Steelers News

Kenny Pickett Downplays Vocal Leadership Role: ‘No Rah-Rah Speech That’s Gonna Put The Ball In The End Zone’

The Pittsburgh Steelers offense only scored eight points in the second half. That’s the glass half-empty view. They also scored the amount of points they needed and scored them when they were needed. Now it’s half full, even though we’re talking about the exact same thing.

The bottom line is we’re talking about a win, and it’s a win that marked rookie quarterback Kenny Pickett’s third of his career, with his first game-winning drive. After the defense squandered a 13-point halftime lead, he commanded the go-ahead 11-play, 75-yard drive to go up ahead, never relinquishing the advantage from that point forward.

His teammates and coaches talked up his ability to lead the offense as a young player. Center Mason Cole even highlighted the fact that he more or less called the play on the Benny Snell Jr. touchdown that proved to be the game-winning score, citing it as an example of what kind of leader he is. Pickett wasn’t so interested in framing his narrative in that regard, simply doing what he is supposed to do, which is get the job done.

“It’s reading the room. It’s just knowing what we need. I think everyone was dialed, everyone was locked in on what we had to do,” he said via the team site about his approach heading into that drive, saying he didn’t give any kind of pep talk or anything like that before they took the field.

“There’s no rah-rah speech that’s gonna go put the ball in the end zone,” he said. “You just kind of have that look about you and everybody else responds that way. It was business. It was an unbelievable drive.”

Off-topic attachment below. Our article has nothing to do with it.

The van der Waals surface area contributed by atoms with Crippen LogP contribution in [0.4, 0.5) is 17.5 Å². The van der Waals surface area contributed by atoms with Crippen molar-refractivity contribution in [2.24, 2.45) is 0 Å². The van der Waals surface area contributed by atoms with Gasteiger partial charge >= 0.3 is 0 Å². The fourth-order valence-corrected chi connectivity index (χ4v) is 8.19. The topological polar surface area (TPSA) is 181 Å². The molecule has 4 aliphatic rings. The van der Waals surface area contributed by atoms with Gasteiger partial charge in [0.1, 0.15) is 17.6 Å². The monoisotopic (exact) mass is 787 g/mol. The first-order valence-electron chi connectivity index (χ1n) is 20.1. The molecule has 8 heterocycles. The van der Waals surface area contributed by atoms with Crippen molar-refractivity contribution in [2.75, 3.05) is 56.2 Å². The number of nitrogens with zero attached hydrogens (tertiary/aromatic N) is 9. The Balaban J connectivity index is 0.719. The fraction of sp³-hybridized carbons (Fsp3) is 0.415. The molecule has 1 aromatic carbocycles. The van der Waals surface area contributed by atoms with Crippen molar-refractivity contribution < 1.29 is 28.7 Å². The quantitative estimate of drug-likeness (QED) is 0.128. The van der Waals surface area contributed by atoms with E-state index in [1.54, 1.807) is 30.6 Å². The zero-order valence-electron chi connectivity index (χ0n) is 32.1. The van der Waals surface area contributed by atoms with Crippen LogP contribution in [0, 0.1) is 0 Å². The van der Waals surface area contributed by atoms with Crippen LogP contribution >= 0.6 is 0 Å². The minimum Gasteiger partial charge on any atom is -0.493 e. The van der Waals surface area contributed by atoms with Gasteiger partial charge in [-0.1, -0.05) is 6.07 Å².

A first, as mentioned, perhaps of many? His predecessor, Ben Roethlisberger, retired with 53 career game-winning drives, tied for the third-most in NFL history behind only Tom Brady (55) and Peyton Manning (53), recording seven of them in 2021.

Needless to say, the ability to come back in games was a critical part of Roethlisberger’s and the Steelers’ game and something that made them great. You’re going to be playing from behind sometimes, so it’s imperative to have that ability.

Pickett failed his first test in that regard in a huge way earlier this year, throwing an interception on back-to-back potential game-winning drives. Not so last night. He was poised and in control, starting things off with a beautiful 13-yard connection with George Pickens on 3rd and 9 to keep that drive alive, as he was about to take a shot.

His 17-yard completion to Pat Freiermuth later on the drive was another chain mover on 3rd and 6 and put them in goal-to-go. Now, he was just off on a touch pass for a would-be touchdown to Pickens two plays later, but then, of course, he made the call on the next play that put the ball in the end zone.

And then he made that excellent extended-play completion to Pickens in the back of the end zone for the two-point conversion that gave the Steelers a seven-point lead. That’s playmaking. That’s getting the job done. No speeches, no rah-rah. Just results.

To Top
error: Alert: Content is protected !!